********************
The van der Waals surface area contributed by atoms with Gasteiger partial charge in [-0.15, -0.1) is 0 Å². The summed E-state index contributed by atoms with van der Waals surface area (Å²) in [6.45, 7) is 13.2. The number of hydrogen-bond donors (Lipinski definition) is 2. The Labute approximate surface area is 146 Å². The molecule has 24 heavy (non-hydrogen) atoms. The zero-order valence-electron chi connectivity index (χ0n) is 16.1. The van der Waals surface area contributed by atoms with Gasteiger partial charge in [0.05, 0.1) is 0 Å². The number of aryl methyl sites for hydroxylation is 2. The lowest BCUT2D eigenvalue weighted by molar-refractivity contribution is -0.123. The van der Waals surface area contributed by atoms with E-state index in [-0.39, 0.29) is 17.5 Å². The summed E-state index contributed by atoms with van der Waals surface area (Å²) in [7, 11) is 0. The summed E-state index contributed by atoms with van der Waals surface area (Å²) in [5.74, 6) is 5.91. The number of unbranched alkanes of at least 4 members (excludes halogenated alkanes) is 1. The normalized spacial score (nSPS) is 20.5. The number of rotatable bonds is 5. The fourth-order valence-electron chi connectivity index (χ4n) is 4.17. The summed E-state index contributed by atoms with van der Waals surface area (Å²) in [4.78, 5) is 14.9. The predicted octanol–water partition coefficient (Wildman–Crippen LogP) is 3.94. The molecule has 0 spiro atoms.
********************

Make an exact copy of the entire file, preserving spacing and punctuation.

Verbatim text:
The van der Waals surface area contributed by atoms with Gasteiger partial charge in [-0.15, -0.1) is 0 Å². The summed E-state index contributed by atoms with van der Waals surface area (Å²) in [6.45, 7) is 13.2. The number of hydrogen-bond donors (Lipinski definition) is 2. The Labute approximate surface area is 146 Å². The molecule has 24 heavy (non-hydrogen) atoms. The zero-order valence-electron chi connectivity index (χ0n) is 16.1. The van der Waals surface area contributed by atoms with Gasteiger partial charge in [0.05, 0.1) is 0 Å². The number of aryl methyl sites for hydroxylation is 2. The lowest BCUT2D eigenvalue weighted by molar-refractivity contribution is -0.123. The van der Waals surface area contributed by atoms with E-state index in [-0.39, 0.29) is 17.5 Å². The summed E-state index contributed by atoms with van der Waals surface area (Å²) in [7, 11) is 0. The summed E-state index contributed by atoms with van der Waals surface area (Å²) in [5.74, 6) is 5.91. The number of unbranched alkanes of at least 4 members (excludes halogenated alkanes) is 1. The normalized spacial score (nSPS) is 20.5. The number of rotatable bonds is 5. The fourth-order valence-electron chi connectivity index (χ4n) is 4.17. The summed E-state index contributed by atoms with van der Waals surface area (Å²) in [4.78, 5) is 14.9. The predicted octanol–water partition coefficient (Wildman–Crippen LogP) is 3.94. The molecule has 0 spiro atoms.